MIAMI -- Nebraska is their opponent, but the Miami Hurricanes will be playing more than one game tomorrow night. They will be playing poll politics, the numbers game and the Washington Huskies.
When the No. 1 Hurricanes (11-0) meet 11th-ranked Nebraska (9-1-1) in the Orange Bowl, they will know that a win may not be enough. If second-ranked Washington overcomes No. 4 Michigan in the Rose Bowl, Miami may have to pour it on the Huskers to ensure at least a share of their fourth national championship in nine years.
"We know we'll have to win by a certain margin, and it's a shame it has to be that way," said Miami offensive guard Claude Jones. "It's a lot of pressure because you just want to relax and win the game."
Miami has a slight lead over Washington in the Associated Press poll of media representatives, and the teams are tied for first in the coaches' poll. That means the Hurricanes will be watching TV in the afternoon, waiting to see the type of damage they'll have to inflict at night.
"If Washington wins, we have to win impressively," said Miami linebacker Darrin Smith. "We'd have to at least match Washington's margin over Nebraska to make it look good, which isn't fair."
Washington beat Nebraska, 36-21, in Lincoln on Sept. 21, and the conventional wisdom is that the Hurricanes need to beat the Huskers by two touchdowns to play it safe.
All this talk about margin of victory has Nebraska peeved. The Cornhuskers are clearly uninvited guests, but they said a Miami team with its mind on Pasadena and a national title will be a Miami team vulnerable to losing its 44-game Orange Bowl winning streak.
"They want to beat us by a certain score," said Nebraska tight end Johnny Mitchell. "When you try to do that, sooner or later it backfires. And when the bomb hits, it's going to be something ugly."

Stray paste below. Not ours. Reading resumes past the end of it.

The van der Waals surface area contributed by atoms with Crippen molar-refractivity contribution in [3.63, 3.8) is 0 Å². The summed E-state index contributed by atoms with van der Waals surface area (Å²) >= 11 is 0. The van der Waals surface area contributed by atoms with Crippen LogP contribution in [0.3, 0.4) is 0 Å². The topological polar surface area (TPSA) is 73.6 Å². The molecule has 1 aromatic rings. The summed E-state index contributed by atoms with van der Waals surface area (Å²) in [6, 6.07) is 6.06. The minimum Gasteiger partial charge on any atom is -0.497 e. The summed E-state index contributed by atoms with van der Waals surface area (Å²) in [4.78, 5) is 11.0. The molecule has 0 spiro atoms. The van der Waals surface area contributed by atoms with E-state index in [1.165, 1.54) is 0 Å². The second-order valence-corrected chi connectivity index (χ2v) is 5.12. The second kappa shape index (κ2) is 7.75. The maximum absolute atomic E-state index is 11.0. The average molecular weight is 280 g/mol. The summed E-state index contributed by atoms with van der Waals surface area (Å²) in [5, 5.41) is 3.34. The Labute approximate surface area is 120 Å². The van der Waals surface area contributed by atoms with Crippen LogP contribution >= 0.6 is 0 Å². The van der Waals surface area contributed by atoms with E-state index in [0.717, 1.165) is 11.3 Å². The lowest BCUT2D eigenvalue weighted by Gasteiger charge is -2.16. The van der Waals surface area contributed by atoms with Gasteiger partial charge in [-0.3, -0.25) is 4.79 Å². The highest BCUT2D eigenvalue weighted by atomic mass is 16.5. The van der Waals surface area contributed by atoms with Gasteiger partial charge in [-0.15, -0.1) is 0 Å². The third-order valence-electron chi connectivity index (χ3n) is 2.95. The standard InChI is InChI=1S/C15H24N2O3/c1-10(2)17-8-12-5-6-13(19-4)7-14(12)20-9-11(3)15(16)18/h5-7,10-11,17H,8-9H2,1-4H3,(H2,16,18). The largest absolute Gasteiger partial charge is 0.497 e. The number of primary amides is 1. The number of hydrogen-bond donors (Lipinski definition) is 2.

"Any time they talk about Washington or how much they have to beat us by, that's fine," Nebraska receiver Jon Bostick said. "Anything that takes their mind off us is to our advantage."
Miami coach Dennis Erickson insists his team won't base its strategy on the outcome of the Rose Bowl, and several of his players maintained that they'll be satisfied with a one-point win. Even Rusty Medearis, the bold-talking defensive end, allowed that the Hurricanes "aren't looking to thump Nebraska."
But a decisive Washington win will be too difficult to ignore. The Miami program is all about winning national championships, so the Hurricanes may be put in the position of running up the score on Nebraska.
"The Rose Bowl is a prime-time game for Washington and if they win big, it will put pressure on us to do the same," Miami linebacker Michael Barrow said.
Of course, if the Hurricanes humiliate Nebraska, it could have the opposite effect on pollsters. Miami, with all its swagger, may play the game better than any program in the country. But the Hurricanes are much less comfortable in the political arena.
"People are always looking for a reason to vote us out," said Miami return man Kevin Williams. "We get treated unfairly because of people's perception of us."